‘Rapist’ madrasa teacher let off with fine

18 April, 2021 12:00 AM printer

SHARIATPUR: A madrasa teacher, who allegedly raped an 8-year-old girl last month, has been let off the hook by a Kangaroo court after paying a fine of Tk 250,000 and receiving 10 slaps with a shoe at Zajira upazila of Shariatpur.

According to sources, Amir Hamza, 30, headmaster of Baitul Jannat Mohila Madrasa, raped the victim on March 13, reports UNB. 

But after the incident became public on Thursday (April 15), locals held an arbitration instead of approaching police, underpinning a rape epidemic in the country.

They fined the rapist Tk 3 lakh and 10 hits on the body with shoes. Later, the fine was revised to Tk 250,000.

The government amended the law last November to incorporate death penalty as the highest punishment for rape.

Razzak Majhi, a resident of the area, said a so-called jury of 20-25 members

delivered the verdict “after weighing every opinion”. “All stakeholders are happy with the verdict,” he claimed.

Mintu Mondal, an inspector of Zajira Police Station, said no one informed them about the rape incident or the arbitration.

Additional Superintendent of Police (Naria Circle) SM Mizanur Rahman said the law did not allow meting out punishment for rape through arbitration.

He said they would take action after receiving a formal complaint.

Bangladesh continues to see rape incidents even after raising the highest punishment. Rights groups blamed the lack of implementation of the law and a low conviction rate for the situation.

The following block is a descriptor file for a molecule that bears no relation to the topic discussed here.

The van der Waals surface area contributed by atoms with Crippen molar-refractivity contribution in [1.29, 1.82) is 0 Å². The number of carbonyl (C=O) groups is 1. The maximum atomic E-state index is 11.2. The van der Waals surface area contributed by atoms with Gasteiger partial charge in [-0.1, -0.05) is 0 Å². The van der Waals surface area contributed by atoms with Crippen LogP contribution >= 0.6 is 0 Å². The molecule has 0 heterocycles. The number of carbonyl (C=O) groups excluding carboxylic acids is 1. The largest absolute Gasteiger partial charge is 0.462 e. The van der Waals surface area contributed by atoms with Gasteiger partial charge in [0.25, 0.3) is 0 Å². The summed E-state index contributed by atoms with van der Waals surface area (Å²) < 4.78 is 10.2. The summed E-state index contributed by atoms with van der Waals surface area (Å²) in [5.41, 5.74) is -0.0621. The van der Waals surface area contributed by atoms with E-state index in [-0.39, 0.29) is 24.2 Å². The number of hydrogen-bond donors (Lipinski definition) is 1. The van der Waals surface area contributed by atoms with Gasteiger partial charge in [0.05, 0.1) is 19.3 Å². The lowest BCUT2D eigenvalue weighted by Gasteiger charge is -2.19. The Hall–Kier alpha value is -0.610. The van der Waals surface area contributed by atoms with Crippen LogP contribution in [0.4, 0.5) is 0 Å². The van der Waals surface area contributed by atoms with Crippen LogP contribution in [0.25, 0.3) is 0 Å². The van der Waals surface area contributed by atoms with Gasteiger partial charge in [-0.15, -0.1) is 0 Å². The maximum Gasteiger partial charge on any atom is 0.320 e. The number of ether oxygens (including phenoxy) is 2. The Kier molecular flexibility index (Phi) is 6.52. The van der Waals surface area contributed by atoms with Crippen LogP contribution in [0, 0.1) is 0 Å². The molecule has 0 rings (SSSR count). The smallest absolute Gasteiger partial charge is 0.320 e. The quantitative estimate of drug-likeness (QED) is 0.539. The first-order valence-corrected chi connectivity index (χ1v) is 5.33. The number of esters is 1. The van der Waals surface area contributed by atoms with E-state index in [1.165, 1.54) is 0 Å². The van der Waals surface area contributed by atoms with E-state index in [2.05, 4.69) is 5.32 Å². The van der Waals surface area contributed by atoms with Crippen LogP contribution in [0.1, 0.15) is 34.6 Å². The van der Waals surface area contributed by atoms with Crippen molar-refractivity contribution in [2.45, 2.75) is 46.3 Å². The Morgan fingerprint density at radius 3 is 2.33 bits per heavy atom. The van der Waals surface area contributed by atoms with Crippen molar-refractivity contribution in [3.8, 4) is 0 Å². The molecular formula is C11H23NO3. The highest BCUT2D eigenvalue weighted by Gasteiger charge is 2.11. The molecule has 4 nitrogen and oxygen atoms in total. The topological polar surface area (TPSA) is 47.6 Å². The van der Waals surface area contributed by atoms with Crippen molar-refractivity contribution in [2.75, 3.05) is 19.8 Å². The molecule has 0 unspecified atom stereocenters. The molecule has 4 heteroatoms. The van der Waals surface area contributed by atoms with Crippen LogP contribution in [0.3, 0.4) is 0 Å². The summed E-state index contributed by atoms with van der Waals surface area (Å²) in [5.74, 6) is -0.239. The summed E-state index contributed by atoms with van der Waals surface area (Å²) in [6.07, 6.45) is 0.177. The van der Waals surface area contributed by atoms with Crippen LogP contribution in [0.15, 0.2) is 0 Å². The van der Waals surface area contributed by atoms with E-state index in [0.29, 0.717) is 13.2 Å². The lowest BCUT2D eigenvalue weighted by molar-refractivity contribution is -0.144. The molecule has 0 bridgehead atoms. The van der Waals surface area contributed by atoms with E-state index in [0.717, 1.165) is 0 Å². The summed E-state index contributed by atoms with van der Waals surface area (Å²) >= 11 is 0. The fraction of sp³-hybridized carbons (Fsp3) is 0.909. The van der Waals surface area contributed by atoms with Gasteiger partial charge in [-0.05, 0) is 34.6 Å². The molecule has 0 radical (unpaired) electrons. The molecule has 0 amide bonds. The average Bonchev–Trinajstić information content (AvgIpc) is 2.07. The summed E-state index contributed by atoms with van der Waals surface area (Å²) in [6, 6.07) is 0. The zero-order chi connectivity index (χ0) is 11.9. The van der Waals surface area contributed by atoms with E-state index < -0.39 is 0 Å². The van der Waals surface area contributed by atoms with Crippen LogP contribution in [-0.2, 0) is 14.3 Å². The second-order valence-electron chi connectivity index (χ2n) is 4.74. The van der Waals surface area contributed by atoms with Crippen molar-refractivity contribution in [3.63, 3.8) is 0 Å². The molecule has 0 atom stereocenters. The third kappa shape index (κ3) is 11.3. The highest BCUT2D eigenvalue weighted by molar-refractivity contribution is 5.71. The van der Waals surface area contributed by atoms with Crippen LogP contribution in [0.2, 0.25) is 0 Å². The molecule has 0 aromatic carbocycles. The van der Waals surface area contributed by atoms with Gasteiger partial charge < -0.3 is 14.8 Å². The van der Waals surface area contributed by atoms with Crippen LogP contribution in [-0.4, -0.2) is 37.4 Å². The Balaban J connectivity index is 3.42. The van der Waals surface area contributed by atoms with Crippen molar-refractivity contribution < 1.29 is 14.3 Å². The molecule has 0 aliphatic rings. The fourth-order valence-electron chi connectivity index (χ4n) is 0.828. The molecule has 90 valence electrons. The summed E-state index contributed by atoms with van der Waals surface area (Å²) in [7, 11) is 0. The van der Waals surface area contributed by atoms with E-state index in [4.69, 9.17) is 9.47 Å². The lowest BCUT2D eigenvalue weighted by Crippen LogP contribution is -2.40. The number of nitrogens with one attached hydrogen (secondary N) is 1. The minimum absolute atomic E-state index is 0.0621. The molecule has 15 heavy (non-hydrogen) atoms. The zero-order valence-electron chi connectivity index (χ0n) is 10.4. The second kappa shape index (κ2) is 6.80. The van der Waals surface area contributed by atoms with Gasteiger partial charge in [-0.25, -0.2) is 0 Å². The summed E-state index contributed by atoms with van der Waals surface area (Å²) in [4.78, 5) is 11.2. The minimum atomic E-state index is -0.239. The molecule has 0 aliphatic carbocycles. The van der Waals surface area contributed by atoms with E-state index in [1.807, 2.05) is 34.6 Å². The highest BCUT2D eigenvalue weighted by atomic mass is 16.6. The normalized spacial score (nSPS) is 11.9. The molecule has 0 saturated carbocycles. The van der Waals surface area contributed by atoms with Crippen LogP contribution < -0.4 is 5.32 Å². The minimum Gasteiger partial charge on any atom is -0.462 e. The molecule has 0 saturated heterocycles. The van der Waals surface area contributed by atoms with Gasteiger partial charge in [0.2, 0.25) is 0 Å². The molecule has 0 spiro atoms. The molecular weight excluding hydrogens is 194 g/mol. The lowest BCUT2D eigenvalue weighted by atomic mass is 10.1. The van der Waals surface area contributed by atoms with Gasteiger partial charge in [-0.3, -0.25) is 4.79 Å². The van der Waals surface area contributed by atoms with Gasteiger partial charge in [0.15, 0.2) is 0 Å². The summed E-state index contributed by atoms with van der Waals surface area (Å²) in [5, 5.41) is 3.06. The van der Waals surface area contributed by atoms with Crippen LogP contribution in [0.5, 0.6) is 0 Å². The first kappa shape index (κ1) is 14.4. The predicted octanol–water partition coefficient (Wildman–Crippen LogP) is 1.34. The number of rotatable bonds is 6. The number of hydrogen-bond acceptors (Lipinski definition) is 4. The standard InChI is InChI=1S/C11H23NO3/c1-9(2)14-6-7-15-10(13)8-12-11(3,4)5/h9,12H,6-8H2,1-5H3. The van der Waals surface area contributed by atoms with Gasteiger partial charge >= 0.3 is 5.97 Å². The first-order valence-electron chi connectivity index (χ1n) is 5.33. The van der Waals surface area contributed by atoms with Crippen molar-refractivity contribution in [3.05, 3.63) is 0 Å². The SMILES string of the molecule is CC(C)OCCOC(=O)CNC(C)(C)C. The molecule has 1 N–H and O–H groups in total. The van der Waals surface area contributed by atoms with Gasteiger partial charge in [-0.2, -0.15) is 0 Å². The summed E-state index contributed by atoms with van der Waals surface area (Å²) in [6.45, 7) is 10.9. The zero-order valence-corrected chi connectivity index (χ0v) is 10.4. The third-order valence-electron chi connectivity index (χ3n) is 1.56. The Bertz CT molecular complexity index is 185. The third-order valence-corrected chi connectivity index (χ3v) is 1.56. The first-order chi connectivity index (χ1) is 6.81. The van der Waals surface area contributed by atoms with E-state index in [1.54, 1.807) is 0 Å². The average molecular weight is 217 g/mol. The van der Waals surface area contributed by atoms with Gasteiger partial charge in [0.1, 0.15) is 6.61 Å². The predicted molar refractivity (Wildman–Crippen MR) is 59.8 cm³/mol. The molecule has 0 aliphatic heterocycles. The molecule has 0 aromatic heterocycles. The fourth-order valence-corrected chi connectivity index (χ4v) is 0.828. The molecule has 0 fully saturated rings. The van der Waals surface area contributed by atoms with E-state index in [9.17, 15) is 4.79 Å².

Earlier last month, a police headquarters report said 26,695 rape cases had been filed across the country in the last five years.

Ain o Salish Kendra (ASK) data shows that 1,018 children were raped last year alone, but only 683 police cases were filed. Also, 116 victims were 6 years old or below.

Overall, 1,627 rape cases were reported last year and 53 of the victims were killed by the perpetrators while 14 took their own lives.

ASK’s data was likely just the tip of the iceberg, according to aid agencies, who report that most women are too afraid to report rape.

The gang rape of a woman at Sylhet MC College hostel in September last year and the attack and rape of a woman in Noakhali the next month triggered massive countrywide protests.

On October 13, the President promulgated an ordinance making death penalty the highest punishment for rape.

The next month, the Parliament passed the amended law.

Human rights organisations say strict implementation of the law and a high conviction rate will help bring down the crime.